Wednesday August 5, 2009 - 21:41:49 GMT
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Westpac Institutional Bank - www.westpac.co.nz
Forex Research - Morning Report
Morning Report Thursday 6 August 2009
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Risk currencies maintained their firm tone last night thanks to supportive, but mixed, US data. The ADP payroll report produced a small negative surprise, denting equity investor sentiment and the S&P500 at the open, but the later factory orders report easily beat consensus, helping revive risk into the NY close. The S&P500 closed down 0.3%, but noteworthy is the +4.4% performance of the banks' index. Oil was little changed, but copper ground 1.1% higher. US treasuries bounced around with the data, the 10yr note 8bp higher on the day.
EUR ranged wildly between 1.4355 and 1.4445, a disappointing retails sales report hurting, but has rebounded to the upper bound. A raft of strong UK data pushed GBP higher to 1.7043. JPY remained around its recent 95 consolidation zone. We note retail margin traders aggressively cutting JPY shorts. Moody's reaffirmation of Mexico's Baa1 rating boosted the peso 1.3%.
AUD bounced around with the data, seeing overnight extremes of 0.8450 and 0.8360, but is about where it closed in Sydney yesterday at 0.8405.
NZD was relatively stable, perhaps supported by residual sentiment from the earlier milk powder price rise, and remains around 0.6730. That milk result kept the pressure on AUD/NZD overnight, reaching a low of 1.2443.
US ISM non-manufacturing slipped from 47.0 to 46.4 in July. This reflected a near 4 pt drop in the business activity index, a 2 pt drop in jobs and a smaller drop in orders, with offset from inventories and supplier deliveries. Not a surprising outcome to us, as the June jump had looked excessive; the uptrend in this survey is still intact.
US ADP private payrolls down 371k in July. This compared to a 463k fall in June, which suggests that Friday's payrolls report will also show a smaller pace of job loss. However, ADP is not a reliable guide to payrolls, even if, as in June, it seems to get it about right; we expect total payrolls to show an even starker improvement (WBC forecast -270k), given statistical distortions related to auto sector hiring.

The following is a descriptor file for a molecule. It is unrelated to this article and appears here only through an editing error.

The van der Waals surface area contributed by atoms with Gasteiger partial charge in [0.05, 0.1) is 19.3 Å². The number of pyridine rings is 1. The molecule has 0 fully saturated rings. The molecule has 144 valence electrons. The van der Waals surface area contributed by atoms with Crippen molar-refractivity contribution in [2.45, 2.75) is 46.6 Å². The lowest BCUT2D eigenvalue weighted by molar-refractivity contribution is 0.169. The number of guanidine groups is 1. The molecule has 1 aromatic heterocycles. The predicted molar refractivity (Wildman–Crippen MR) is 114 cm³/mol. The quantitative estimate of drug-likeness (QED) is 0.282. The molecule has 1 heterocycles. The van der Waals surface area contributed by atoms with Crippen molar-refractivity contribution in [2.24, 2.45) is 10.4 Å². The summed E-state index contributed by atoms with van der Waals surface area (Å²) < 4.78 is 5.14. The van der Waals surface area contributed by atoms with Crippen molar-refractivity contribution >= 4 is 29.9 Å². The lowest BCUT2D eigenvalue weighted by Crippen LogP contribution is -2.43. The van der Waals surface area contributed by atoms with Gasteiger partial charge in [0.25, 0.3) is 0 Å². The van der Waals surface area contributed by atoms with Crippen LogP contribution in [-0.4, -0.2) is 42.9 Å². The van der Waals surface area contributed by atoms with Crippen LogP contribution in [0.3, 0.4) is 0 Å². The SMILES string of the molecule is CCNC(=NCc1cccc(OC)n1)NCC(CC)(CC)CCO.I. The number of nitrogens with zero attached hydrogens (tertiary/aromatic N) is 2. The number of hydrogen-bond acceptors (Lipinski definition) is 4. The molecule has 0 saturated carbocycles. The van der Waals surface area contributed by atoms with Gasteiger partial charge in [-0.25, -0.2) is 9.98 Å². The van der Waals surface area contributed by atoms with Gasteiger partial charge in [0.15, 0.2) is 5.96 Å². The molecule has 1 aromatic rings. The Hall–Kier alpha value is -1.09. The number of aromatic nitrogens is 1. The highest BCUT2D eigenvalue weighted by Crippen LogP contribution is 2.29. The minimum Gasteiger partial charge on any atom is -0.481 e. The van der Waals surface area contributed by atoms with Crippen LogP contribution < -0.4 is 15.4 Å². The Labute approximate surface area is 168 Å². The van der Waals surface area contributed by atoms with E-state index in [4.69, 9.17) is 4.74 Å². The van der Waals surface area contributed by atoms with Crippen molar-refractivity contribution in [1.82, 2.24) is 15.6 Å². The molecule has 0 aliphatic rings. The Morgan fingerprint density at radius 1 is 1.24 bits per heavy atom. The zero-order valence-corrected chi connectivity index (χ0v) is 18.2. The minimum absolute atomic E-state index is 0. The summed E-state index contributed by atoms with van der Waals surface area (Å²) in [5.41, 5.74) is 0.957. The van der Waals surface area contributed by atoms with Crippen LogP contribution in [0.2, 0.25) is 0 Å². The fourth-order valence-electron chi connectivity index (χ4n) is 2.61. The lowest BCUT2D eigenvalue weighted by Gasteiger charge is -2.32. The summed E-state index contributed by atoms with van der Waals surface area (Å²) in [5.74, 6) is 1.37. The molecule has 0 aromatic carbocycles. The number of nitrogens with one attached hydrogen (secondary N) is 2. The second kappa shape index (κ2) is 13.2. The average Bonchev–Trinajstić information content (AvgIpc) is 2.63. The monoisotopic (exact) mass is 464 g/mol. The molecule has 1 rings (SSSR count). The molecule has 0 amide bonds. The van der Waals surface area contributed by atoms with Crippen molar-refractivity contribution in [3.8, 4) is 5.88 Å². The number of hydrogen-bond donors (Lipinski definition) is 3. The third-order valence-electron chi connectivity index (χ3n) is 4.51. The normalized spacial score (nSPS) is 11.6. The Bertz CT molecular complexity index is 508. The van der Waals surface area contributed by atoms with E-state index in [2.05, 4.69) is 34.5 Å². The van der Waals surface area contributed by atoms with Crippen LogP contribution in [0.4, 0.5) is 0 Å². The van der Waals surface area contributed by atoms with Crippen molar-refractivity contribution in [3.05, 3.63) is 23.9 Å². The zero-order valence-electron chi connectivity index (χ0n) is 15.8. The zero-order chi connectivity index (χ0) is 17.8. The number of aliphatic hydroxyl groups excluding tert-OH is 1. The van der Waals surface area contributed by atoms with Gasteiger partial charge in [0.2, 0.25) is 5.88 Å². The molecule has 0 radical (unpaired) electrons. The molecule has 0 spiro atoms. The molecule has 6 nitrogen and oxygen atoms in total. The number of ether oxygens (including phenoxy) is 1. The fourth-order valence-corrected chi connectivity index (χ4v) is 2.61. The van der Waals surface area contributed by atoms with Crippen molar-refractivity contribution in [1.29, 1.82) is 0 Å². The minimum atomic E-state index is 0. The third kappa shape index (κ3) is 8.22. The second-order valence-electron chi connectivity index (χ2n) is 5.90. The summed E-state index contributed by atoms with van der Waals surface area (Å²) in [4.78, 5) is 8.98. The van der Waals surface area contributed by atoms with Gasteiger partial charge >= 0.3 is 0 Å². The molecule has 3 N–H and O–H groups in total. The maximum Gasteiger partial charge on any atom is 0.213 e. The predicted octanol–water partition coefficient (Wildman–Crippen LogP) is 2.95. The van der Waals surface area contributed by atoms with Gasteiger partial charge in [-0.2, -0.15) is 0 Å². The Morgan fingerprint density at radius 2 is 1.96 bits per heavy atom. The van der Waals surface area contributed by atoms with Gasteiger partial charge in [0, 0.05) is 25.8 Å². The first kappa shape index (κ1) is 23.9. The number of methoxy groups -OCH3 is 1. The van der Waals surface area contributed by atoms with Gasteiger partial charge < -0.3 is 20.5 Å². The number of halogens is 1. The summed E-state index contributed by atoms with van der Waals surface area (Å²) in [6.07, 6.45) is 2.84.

US factory orders rise 0.4% in June. A 2.7% jump in non-durables (mostly due to energy prices) offset the known 2.2% drop in the durables component. Factory inventories fell 0.8%.
Euroland retail sales fell 0.2% in June, their sixth decline in seven months, and pointing to a likely further contraction in Q2 household spending
UK industrial production jumped 0.5% in June, the strongest monthly gain since October 2007, and one of only four monthly gains since then. This result adds weight to the view that the UK economy may have bottomed out sometime in the second quarter
UK surveys point to improving economy. The Nationwide's July consumer confidence index rose from 59 to 60; the Halifax reported a 1.1% jump house prices last month; and the British Retail Consortium saw only modest further discounting in July, with shop price growth easing from 0.7% yr to 0.5% yr. Most impressive was the rise from 51.6 to 53.2 in the services PMI, pointing to accelerating growth in that sector.
Today's highlight should be the double billing employment reports from New Zealand and Australia. In New Zealand, a number higher than 5.7% may be dismissed as old data (it would also need to be worse than the RBNZ's 5.9% forecast to have monetary policy implications), but something lower would likely elicit a bullish response in the NZD. We favour the kiwi higher in sessions ahead, to around 0.6900 initially, with temporary corrections limited to 0.6650.
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